Having four kiddos means there are a lot of teeth I have to worry about. My oldest child had her first visit to the dentist when she was two but her dentist said her first visit could have been sooner.
Since February is National Children’s Dental Health Month I thought it would be a great time to share some oral health information to help other families get up to speed so their children have healthy teeth and gums.
I spoke with Dr. Sinha of Kid Island Dental in Great Neck and Hicksville to get answers to the top 10 questions parents have for pediatric dentists!
1. When should a child first visit a dentist?
I agree with the AAPD recommendation that a child should visit a dental provider by the age of 1, or after the eruption of the 1st tooth, whichever occurs first. The primary focus of this early visit is determining risk factors, stressing preventative care and educating the caregivers.
2. How can a parent best prepare a child for their first visit?
I always believe that nervous and fearful parents can actually create an anxious child. Therefore, I recommend that parents make every effort to not pass those fears to a child, especially if the parents have phobias of visiting the dentist. Parents can playfully talk to a child prior to the visit about “counting teeth” and brushing them at the dental visit. There are a lot of children’s books and educational videos from ADA/AAPD about a child’s first dental appointment.
3. Before their first visit, what tips do you have for a parent?
Try not to use the words like “hurt” or “shot.” Let the doctor do most of the explaining since pediatric dentists are uniquely trained to understand the psychology of a child. Parents should know about what type of dental products are being used on the child, if any, at home.
4. If a child is special needs, what ways are they accommodated at their visit?
Most pediatric dentists are trained in treating children with physical, psychological, and mental disabilities. A lot of these children need added assistance while undergoing and learning about procedures. Some children are sensitive to sensory stimulation, new people and even change of environment or routine. We understand all these unique aspects and will work with the families to make sure children feel as comfortable as possible. Sometimes children require sedation in an office or hospital setting for routine or complex care.
5. How can parents prevent their child from getting cavities/tooth decay?
The best way to prevent dental decay is by establishing a proper home hygiene regimen which may include tooth brushing, flossing and fluoride mouth rinses, as recommended based on the patient’s risk assessment for dental cavities by the pediatric dentist. In addition, diet plays a key role; avoiding gummy snacks, candies and soda can also aid in prevention — as well as regular dental check ups.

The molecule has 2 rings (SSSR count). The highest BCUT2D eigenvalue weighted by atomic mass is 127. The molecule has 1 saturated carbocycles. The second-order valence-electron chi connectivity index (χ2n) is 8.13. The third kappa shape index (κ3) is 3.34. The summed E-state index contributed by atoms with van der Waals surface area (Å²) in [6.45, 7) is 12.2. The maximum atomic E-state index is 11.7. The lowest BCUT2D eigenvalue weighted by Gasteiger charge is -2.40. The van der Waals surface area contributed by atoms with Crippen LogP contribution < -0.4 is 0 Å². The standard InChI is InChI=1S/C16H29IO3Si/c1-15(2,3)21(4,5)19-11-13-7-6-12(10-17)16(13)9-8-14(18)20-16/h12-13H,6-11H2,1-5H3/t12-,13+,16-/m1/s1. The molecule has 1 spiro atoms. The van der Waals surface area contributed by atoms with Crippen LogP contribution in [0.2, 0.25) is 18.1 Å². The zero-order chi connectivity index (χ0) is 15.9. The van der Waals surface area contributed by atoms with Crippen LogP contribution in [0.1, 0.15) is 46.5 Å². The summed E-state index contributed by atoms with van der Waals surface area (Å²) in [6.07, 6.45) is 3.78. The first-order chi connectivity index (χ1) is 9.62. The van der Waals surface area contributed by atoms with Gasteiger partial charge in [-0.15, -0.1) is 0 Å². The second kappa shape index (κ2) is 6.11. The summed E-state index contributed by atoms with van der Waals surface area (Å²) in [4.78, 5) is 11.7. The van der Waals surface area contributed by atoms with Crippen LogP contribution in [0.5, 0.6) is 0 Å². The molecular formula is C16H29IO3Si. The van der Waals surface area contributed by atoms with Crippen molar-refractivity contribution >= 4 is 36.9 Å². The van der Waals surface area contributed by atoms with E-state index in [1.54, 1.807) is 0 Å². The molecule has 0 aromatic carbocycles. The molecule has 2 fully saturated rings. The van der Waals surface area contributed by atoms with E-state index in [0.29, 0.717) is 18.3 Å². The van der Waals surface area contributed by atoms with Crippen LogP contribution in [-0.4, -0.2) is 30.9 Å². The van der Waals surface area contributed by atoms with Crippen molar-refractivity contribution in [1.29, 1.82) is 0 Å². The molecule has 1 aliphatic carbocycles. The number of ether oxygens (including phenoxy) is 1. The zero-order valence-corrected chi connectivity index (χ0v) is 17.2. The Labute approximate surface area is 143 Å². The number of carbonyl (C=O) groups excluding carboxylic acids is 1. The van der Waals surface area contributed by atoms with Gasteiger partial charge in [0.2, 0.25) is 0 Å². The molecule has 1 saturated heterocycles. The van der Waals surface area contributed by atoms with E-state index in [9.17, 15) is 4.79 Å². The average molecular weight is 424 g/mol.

6. Around when will a parent know their child will most likely need braces?
Orthodontics can be recommended by a pediatric dentist as early as age 7. Pediatric dentists are trained to monitor and evaluate any skeletal/dental discrepancies and will refer to an orthodontist when appropriate.
7. If a child falls and knocks out a tooth, what should a parent do?
If it is a primary tooth, do not try to re-implant it as it can damage the permanent tooth growing underneath. Make an appointment with the pediatric dentist to determine the extent of trauma and any appropriate treatment.
If it’s a permanent tooth, hold it by the crown and try to re-implant (only if clean). Do not touch the root as it has important cells needed to attach the tooth to the bone. If the tooth is dirty, rinse with cold milk or water then re-implant. If it cannot be re-implanted, place in a cup of milk or saliva and visit ER or dentist ASAP!
8. How can a parent know if their child is getting enough fluoride?
The best way is to call your municipality to find out if the community water is fluoridated. If it is not, the pediatric dentist may recommend additional fluoride supplement — again, depending on the risk assessment of your child.
9. If a child is active in sports, what can a parent do to protect their child’s teeth?
Talk to a pediatric dentist about injury prevention. Depending on the sport and age of the child, mouth guards or other protective gear may be recommended. Some mouth guards can be store brought; others can be custom made, depending on the needs and dentition of a child.
10. What should parents do if their child has a toothache?
Make an appointment with a pediatric dentists. Toothaches can be caused by a variety of reasons: decay, infection, trauma, eruption of permanent teeth, systemic illness, etc. It is important to be evaluated by the pediatric dentist to determine the cause and severity of the pain, and to discuss proper treatment to alleviate the issue. Radiographics may be needed in addition to a clinical exam.
Thanks Dr. Sinha!